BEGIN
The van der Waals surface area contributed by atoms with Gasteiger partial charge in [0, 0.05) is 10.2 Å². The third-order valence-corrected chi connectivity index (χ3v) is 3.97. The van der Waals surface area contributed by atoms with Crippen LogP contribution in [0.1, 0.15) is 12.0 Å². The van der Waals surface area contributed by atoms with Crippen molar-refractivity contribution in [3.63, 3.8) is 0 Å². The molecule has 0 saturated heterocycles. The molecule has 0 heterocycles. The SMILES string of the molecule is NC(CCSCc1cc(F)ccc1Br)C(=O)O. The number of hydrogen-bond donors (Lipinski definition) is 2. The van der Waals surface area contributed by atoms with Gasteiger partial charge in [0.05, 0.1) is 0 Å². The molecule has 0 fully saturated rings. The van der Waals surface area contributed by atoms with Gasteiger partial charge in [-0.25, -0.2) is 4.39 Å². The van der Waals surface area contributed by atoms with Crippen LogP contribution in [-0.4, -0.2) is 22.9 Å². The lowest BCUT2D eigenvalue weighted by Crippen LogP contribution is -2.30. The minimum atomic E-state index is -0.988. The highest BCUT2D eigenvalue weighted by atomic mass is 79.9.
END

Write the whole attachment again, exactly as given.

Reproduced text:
The van der Waals surface area contributed by atoms with Gasteiger partial charge in [0, 0.05) is 10.2 Å². The third-order valence-corrected chi connectivity index (χ3v) is 3.97. The van der Waals surface area contributed by atoms with Crippen LogP contribution in [0.1, 0.15) is 12.0 Å². The van der Waals surface area contributed by atoms with Crippen molar-refractivity contribution in [3.63, 3.8) is 0 Å². The molecule has 0 saturated heterocycles. The molecule has 0 heterocycles. The SMILES string of the molecule is NC(CCSCc1cc(F)ccc1Br)C(=O)O. The number of hydrogen-bond donors (Lipinski definition) is 2. The van der Waals surface area contributed by atoms with Gasteiger partial charge in [0.05, 0.1) is 0 Å². The molecule has 0 fully saturated rings. The van der Waals surface area contributed by atoms with Gasteiger partial charge in [-0.25, -0.2) is 4.39 Å². The van der Waals surface area contributed by atoms with Crippen LogP contribution in [-0.4, -0.2) is 22.9 Å². The lowest BCUT2D eigenvalue weighted by Crippen LogP contribution is -2.30. The minimum atomic E-state index is -0.988. The highest BCUT2D eigenvalue weighted by atomic mass is 79.9.